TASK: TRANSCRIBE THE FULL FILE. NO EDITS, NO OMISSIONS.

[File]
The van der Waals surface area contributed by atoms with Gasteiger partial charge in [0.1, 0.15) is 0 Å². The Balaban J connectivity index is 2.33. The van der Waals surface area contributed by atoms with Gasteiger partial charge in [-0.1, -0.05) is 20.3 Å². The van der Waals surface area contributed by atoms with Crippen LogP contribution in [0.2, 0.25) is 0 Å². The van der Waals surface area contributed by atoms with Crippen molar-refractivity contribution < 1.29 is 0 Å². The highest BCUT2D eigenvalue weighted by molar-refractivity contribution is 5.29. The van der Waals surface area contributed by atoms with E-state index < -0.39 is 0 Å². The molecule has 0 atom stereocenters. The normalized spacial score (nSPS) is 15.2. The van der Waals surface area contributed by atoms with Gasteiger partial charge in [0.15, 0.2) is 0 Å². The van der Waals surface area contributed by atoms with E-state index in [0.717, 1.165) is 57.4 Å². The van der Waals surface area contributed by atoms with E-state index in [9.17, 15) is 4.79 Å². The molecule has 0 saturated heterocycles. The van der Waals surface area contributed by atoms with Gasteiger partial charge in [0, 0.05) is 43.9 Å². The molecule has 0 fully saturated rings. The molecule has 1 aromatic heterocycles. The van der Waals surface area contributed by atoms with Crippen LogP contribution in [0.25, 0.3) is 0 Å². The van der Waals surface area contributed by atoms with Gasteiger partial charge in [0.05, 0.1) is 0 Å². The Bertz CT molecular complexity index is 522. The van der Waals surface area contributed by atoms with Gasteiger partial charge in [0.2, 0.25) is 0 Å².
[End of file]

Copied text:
The van der Waals surface area contributed by atoms with Gasteiger partial charge in [0.1, 0.15) is 0 Å². The Balaban J connectivity index is 2.33. The van der Waals surface area contributed by atoms with Gasteiger partial charge in [-0.1, -0.05) is 20.3 Å². The van der Waals surface area contributed by atoms with Crippen LogP contribution in [0.2, 0.25) is 0 Å². The van der Waals surface area contributed by atoms with Crippen molar-refractivity contribution < 1.29 is 0 Å². The highest BCUT2D eigenvalue weighted by molar-refractivity contribution is 5.29. The van der Waals surface area contributed by atoms with E-state index < -0.39 is 0 Å². The molecule has 0 atom stereocenters. The normalized spacial score (nSPS) is 15.2. The van der Waals surface area contributed by atoms with Gasteiger partial charge in [0.15, 0.2) is 0 Å². The van der Waals surface area contributed by atoms with E-state index in [0.717, 1.165) is 57.4 Å². The van der Waals surface area contributed by atoms with E-state index in [9.17, 15) is 4.79 Å². The molecule has 0 saturated heterocycles. The van der Waals surface area contributed by atoms with Gasteiger partial charge in [0, 0.05) is 43.9 Å². The molecule has 0 fully saturated rings. The molecule has 1 aromatic heterocycles. The van der Waals surface area contributed by atoms with Crippen LogP contribution in [0.25, 0.3) is 0 Å². The van der Waals surface area contributed by atoms with Gasteiger partial charge in [0.05, 0.1) is 0 Å². The Bertz CT molecular complexity index is 522. The van der Waals surface area contributed by atoms with Gasteiger partial charge in [0.2, 0.25) is 0 Å².